Advertisements

ALIAS – ‘Countdown’ (2×20 – Review)

In 2018, I began my first deep-dive TV review series looking at JJ Abrams’ Alias, which ran from 2001-2006. This year, I’ll be looking at Season Two’s 22-episode run in detail…

Countdown is quite a strange episode of Alias, especially considering the placement of it toward the end of Season Two.

A season ago, The Solution began establishing the key narrative pieces that would build up into the finale, that played out over the next two episodes, but Countdown doesn’t quite operate in that way. Jeff Pinkner’s screenplay—from R. P. Gaborno’s story—certainly contains ongoing pieces of the narrative in play, but it chooses to specifically focus on two characters who are going through the same trauma in very different ways: Dixon and Sloane, both of whom killed each other’s wives. In that sense, it almost hits the pause button on the thrust of the Rambaldi narrative and the majority of the other storylines, to facilitate these two key character arcs.

At the same time, Countdown chooses to hone in on an aspect of the Rambaldi mythology which has never been expressly explored, outside vaguely of the nebulous quatrains in The Prophecy: the idea that Rambaldi is not just analogous to Leonardo da Vinci but also Michel de Nostradame, the 16th century prophet who predicted, with varying degrees of accuracy that have been questioned by historians for centuries, a wide range of future apocalyptic events and key points in ‘future history’. The very conception of Rambaldi was as ‘Nostravinci’, a fusion of these two legendary figures of the Renaissance, but while Alias has given us plenty of examples of Rambaldi as Da Vinci, there have been few points to date where he could be compared to Nostradamus. Countdown changes that. Countdown suggests Rambaldi could see the future as well as create technology that was centuries ahead of his time, and in many ways beyond our own.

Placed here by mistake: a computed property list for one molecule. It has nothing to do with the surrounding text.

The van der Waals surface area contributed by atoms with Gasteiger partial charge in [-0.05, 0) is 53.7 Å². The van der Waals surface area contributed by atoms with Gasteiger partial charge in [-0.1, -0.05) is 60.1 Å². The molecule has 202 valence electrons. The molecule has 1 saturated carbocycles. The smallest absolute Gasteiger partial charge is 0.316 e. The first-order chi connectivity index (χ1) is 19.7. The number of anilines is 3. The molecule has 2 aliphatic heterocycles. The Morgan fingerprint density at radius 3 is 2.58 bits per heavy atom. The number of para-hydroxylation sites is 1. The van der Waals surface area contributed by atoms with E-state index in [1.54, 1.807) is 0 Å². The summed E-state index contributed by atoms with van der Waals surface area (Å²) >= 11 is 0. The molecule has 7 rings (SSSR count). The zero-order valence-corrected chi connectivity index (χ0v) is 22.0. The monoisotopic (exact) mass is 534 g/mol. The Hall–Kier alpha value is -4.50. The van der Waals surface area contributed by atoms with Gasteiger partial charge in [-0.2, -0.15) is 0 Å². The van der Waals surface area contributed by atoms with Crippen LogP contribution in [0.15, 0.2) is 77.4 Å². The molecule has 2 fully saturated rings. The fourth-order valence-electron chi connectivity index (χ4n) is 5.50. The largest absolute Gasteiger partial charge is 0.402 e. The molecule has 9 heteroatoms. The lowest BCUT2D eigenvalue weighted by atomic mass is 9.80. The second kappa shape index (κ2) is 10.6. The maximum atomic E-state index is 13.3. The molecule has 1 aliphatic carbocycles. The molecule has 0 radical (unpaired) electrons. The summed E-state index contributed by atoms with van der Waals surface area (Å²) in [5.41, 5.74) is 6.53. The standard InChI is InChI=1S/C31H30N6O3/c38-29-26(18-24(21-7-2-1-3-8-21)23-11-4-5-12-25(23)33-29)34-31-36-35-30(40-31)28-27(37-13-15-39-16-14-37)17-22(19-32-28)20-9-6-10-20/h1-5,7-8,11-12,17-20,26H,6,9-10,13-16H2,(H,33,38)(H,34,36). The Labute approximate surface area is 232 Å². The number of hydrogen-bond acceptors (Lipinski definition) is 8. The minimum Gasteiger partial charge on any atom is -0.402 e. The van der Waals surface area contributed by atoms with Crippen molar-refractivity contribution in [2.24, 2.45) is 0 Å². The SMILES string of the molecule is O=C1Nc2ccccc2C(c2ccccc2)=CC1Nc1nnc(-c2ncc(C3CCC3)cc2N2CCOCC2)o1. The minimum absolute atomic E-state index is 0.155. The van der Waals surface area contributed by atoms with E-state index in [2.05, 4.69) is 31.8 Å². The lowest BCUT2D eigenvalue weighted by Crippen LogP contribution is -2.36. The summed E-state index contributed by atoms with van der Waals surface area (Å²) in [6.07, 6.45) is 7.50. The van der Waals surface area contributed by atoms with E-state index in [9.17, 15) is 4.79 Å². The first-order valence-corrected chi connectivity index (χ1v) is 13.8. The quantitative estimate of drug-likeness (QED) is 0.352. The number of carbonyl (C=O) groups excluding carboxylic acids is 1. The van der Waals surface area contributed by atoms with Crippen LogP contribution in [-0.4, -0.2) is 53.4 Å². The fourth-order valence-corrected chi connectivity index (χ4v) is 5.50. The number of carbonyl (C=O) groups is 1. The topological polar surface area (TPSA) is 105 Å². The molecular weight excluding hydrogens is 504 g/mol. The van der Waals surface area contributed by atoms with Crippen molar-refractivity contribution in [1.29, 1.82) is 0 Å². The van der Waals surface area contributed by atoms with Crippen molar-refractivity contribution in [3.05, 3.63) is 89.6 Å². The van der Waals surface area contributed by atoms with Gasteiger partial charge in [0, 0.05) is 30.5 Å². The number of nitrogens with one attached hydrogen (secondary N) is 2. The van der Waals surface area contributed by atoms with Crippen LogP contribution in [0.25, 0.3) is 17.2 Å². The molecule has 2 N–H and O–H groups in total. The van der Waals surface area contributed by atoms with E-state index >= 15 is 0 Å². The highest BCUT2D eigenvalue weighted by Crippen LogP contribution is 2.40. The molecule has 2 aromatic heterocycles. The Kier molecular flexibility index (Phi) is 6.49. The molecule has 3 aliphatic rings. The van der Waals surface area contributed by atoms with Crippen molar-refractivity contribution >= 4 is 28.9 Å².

Indeed, for all Rambaldi’s prophecies and mythology influences Alias in the next three seasons, we never quite get an episode like Countdown again, where the prophet’s hand reaches out from the 15th century and directly threats to destroy the world of the 21st.

In step with Truth Takes Time recently, Countdown also chooses to begin with the in media res technique, opening on the point that Dixon is threatening to detonate a bomb on mission. “I’ve got NOTHING to LOSE!” he barks, clearly at a point of desperation (because he actually has two kids to lose), as Vaughn is ordered to potentially take him out.

This really does mirror Truth Takes Time quite clearly, with this time Dixon in the crosshairs as opposed to being the one behind the trigger, and it shows just how far the character has travelled in just a matter of episodes. Over the course of seven hours of Alias, Dixon has discovered he was secretly working for a crime organisation, almost lost his wife Diane to those secrets, joined the CIA, accidentally shot and killed Emily Sloane, and watched Diane be horrifically murdered in a revenge car bombing. It is a tremendous amount of character development packed into a short time, perhaps designed to make up for all of the episodes that Alias effectively ignored the character completely. Pinkner’s script here is making up for lost time by taking Dixon to the absolute brink of emotional security and even sanity.